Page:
We note that in cases where warrants seek to seize material presumptively protected by the First Amendment, the Supreme Court has required that the warrant particularly describe the material to be seized. Marcus v. Search Warrant, 367 U.S. 717, 732, 81 S.Ct. 1708, 1716, 6 L.Ed.2d 1127 (1961). However, this level of particularity is required only in those cases where in the particular setting, First Amendment rights are implicated. See United v. Apker, 705 F.2d 293, 301 (8th Cir. 1983), cert. denied, 465 U.S. 1005, 104 S.Ct. 986, 79 L.Ed.2d 229 (1984); United States v. Aquilar, 883 F.2d 662 (9th Cir. 1989), cert. denied, 498 U.S. 1046, 111 S.Ct. 751, 112 L.Ed.2d 771 (1991). The Supreme Court has held that First Amendment rights in searches are implicated where there is a danger of prior restraint. Maryland v. Macon, 472 U.S. 463, 470, 105 S.Ct. 2778, 2783, 86 L.Ed.2d 370 (1985).
In this case, we find that no First Amendment rights are implicated by this search. The first warrant was issued to seize evidence corroborating a victim's testimony. It was not issued because of the ideas contained in the material. See Stanford v. Texas, 379 U.S. 476, 485 n.16, 85 S.Ct. 506, 13 L.Ed.2d 431 (1965)(holding that books not seized for their ideas would be indistinguishable from any other goods). Thus, the particularity required by Marcus is not warranted in this case.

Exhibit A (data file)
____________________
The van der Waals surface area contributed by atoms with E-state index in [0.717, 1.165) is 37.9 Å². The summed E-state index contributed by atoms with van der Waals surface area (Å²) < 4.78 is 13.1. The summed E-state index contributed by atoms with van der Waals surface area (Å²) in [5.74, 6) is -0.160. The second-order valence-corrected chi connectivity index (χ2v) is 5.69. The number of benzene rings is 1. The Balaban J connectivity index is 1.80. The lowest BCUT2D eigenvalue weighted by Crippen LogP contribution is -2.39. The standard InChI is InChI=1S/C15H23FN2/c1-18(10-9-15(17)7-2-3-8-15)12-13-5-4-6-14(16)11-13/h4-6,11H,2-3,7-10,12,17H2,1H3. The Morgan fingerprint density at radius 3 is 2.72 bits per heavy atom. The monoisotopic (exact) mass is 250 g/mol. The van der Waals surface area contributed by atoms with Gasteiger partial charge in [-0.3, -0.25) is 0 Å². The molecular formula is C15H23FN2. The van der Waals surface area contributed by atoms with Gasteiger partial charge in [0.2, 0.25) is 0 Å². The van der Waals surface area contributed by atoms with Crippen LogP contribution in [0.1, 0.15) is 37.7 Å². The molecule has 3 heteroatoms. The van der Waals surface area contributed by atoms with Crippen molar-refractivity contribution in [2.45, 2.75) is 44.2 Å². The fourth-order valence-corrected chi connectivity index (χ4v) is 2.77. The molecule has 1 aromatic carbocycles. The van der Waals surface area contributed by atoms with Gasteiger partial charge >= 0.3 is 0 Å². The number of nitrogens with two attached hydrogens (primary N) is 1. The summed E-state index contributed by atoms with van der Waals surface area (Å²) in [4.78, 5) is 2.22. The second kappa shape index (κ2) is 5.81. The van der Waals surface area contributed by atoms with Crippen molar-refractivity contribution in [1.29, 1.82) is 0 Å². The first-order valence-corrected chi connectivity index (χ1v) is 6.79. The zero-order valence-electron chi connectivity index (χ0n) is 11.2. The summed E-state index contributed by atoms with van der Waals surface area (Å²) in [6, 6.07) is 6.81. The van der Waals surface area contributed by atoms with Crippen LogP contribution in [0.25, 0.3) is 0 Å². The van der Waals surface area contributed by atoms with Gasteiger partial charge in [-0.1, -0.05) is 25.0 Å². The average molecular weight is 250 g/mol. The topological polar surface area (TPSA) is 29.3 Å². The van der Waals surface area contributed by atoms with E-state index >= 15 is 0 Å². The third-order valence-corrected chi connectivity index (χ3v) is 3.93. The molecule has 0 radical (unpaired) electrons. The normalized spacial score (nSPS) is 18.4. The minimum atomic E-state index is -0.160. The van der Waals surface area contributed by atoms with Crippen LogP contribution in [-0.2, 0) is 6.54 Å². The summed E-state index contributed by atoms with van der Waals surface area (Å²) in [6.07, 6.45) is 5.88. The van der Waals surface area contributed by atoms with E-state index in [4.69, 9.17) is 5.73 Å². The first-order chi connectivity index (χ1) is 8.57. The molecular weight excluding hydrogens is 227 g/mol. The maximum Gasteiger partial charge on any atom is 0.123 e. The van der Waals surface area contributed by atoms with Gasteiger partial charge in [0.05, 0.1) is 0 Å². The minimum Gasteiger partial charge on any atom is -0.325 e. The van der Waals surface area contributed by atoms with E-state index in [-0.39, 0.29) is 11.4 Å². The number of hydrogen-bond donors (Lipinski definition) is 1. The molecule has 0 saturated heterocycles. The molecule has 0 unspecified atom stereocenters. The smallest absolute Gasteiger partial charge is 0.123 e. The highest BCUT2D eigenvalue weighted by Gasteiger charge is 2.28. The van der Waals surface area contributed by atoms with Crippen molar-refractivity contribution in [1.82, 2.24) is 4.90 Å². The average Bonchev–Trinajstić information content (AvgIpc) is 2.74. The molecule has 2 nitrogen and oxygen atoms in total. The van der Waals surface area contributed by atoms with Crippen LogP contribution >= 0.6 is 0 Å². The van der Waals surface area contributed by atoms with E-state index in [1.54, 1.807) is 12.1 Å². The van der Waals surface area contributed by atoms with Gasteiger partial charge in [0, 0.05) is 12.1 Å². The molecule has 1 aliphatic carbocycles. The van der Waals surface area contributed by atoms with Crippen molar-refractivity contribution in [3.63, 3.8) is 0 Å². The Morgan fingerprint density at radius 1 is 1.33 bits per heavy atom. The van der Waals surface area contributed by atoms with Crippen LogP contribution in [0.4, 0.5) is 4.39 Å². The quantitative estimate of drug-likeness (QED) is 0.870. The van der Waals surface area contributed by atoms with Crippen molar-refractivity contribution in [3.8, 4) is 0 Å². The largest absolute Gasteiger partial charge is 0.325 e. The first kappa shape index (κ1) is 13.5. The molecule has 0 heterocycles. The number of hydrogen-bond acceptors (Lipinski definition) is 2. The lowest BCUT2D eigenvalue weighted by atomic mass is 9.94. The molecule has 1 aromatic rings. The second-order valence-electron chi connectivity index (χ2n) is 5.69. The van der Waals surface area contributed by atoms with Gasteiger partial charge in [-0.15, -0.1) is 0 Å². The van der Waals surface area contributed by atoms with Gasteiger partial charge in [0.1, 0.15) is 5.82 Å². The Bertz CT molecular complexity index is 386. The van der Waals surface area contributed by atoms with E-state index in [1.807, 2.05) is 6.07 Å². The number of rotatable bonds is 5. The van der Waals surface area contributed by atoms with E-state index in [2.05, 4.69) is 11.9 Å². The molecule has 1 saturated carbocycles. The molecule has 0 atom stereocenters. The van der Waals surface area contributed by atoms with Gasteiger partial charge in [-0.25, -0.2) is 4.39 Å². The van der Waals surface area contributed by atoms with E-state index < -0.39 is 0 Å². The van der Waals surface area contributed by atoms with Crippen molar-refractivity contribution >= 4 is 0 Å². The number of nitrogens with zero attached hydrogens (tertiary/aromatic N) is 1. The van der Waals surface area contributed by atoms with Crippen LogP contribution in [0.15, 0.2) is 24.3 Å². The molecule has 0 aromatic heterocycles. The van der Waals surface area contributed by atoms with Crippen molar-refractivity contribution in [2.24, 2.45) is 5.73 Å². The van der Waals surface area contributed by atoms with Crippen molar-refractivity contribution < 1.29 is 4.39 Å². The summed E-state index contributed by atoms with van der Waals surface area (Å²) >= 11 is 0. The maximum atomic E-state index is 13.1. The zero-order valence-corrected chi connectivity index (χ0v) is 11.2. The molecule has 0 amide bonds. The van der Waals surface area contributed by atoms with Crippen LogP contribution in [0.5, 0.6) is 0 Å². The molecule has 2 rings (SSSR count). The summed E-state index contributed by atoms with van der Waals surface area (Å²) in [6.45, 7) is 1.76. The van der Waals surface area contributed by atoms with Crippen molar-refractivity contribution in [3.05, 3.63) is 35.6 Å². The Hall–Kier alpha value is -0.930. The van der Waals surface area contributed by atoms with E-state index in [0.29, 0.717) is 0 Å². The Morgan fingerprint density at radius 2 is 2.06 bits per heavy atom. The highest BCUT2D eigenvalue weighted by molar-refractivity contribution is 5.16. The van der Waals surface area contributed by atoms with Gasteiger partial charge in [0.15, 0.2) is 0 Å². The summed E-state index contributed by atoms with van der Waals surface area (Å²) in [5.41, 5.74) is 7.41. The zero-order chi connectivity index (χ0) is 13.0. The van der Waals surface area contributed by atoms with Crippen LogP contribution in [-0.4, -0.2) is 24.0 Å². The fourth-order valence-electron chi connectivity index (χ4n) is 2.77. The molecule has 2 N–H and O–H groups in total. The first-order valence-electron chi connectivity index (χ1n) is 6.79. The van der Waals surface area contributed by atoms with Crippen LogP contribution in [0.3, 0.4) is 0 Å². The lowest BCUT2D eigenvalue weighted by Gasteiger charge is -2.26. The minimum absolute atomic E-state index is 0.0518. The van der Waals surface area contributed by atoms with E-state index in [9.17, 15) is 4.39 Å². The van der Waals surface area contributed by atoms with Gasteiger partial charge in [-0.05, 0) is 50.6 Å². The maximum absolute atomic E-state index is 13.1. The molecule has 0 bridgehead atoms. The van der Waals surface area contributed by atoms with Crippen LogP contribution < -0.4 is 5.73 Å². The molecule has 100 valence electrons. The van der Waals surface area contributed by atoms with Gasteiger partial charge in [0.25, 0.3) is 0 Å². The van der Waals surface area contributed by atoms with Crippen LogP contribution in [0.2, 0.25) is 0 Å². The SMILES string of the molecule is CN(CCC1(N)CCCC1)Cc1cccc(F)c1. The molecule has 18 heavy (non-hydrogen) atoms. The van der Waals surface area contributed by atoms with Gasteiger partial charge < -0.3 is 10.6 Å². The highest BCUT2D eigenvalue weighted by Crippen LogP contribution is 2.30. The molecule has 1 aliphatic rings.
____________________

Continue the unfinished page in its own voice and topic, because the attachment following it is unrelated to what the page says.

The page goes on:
The second warrant is also sufficiently particular to withstand Layne's attack. In United States v. Hurt, 808 F.2d 707 (9th Cir.), cert. denied, 484 U.S. 816, 108 S.Ct. 69, 98 L.Ed.2d 33 (1987), the Ninth Circuit Court of Appeals found that a search warrant which authorized the search of material depicting children under the age of 16 engaged in sexually explicit conduct" to be particular enough to limit an officer's discretion . 808 F.2d at 708. The term "child pornography" as used in the search warrant in the case sub judice is similar to the warrant in Hurt. Police officers executing either warrant would be sufficiently guided in their discretion to know what items could be seized. The words "need no expert training or experience to clarify their meaning." Id. We therefore find this contention to be without merit.